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Second-derivative sequential quadratic programming methods for nonlinear optimization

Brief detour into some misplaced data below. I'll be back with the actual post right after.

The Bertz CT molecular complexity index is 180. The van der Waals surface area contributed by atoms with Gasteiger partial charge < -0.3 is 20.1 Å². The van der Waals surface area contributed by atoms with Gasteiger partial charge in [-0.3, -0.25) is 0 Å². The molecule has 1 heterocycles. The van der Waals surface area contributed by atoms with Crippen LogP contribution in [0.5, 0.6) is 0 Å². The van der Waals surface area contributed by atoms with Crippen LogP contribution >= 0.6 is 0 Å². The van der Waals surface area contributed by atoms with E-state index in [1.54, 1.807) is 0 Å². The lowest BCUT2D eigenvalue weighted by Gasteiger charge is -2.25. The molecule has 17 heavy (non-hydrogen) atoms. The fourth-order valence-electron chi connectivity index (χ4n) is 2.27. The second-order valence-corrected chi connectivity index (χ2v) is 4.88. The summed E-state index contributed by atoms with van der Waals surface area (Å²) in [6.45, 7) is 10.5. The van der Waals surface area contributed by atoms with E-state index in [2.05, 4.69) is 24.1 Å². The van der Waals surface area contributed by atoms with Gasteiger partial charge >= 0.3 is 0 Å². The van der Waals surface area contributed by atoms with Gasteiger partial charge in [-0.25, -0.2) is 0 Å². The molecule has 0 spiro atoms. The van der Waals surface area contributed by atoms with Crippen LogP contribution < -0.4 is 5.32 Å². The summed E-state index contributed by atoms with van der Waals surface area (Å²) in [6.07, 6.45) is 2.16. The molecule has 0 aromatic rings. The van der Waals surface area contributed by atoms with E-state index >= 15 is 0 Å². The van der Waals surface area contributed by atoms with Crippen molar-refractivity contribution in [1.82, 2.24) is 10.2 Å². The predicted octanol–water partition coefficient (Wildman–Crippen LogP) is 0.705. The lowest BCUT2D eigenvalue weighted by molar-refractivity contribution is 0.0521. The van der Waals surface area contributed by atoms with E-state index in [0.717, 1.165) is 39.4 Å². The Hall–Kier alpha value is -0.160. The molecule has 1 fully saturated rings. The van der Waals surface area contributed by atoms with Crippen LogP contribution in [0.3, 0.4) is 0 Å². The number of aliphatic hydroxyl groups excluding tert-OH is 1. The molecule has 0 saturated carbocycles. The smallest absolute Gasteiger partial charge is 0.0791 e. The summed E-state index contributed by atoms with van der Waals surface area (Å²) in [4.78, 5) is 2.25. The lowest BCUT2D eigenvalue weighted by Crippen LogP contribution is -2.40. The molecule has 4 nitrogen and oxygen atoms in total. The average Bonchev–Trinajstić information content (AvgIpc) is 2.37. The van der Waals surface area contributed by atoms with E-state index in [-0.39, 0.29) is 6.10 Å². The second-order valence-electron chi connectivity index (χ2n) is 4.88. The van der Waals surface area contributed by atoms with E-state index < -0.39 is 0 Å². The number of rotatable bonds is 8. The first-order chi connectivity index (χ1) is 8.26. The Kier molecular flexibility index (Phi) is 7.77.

Sequential Quadratic Programming (SQP) methods are a popular and successful class of methods for minimizing a generally nonlinear function subject to nonlinear constraints. Under a standard set of assumptions, conventional SQP methods exhibit a fast rate of local convergence. However, in practice, a conventional SQP method involves solving an indefinite quadratic program (QP), which is NP hard in general. As a result, approximations to the second-derivatives are often used, which can slow the rate of local convergence and reduce the chance that the algorithm will converge to a local minimizer instead of a saddle point. In addition, the standard assumptions required for convergence often do not hold in practice. For such problems, regularized SQP methods, which also require second-derivatives, have been shown to have good local convergence properties; however, there are few regularized SQP methods that exhibit convergence to a minimizer from an arbitrary initial starting point. This thesis considers the formulation, analysis and implementation of SQP methods with the following properties. (i) The solution of an indefinite QP is not required. (ii) Regularization is performed in such a way that global convergence can be established under standard assumptions. (iii) Implementations of the method work well on degenerate problems

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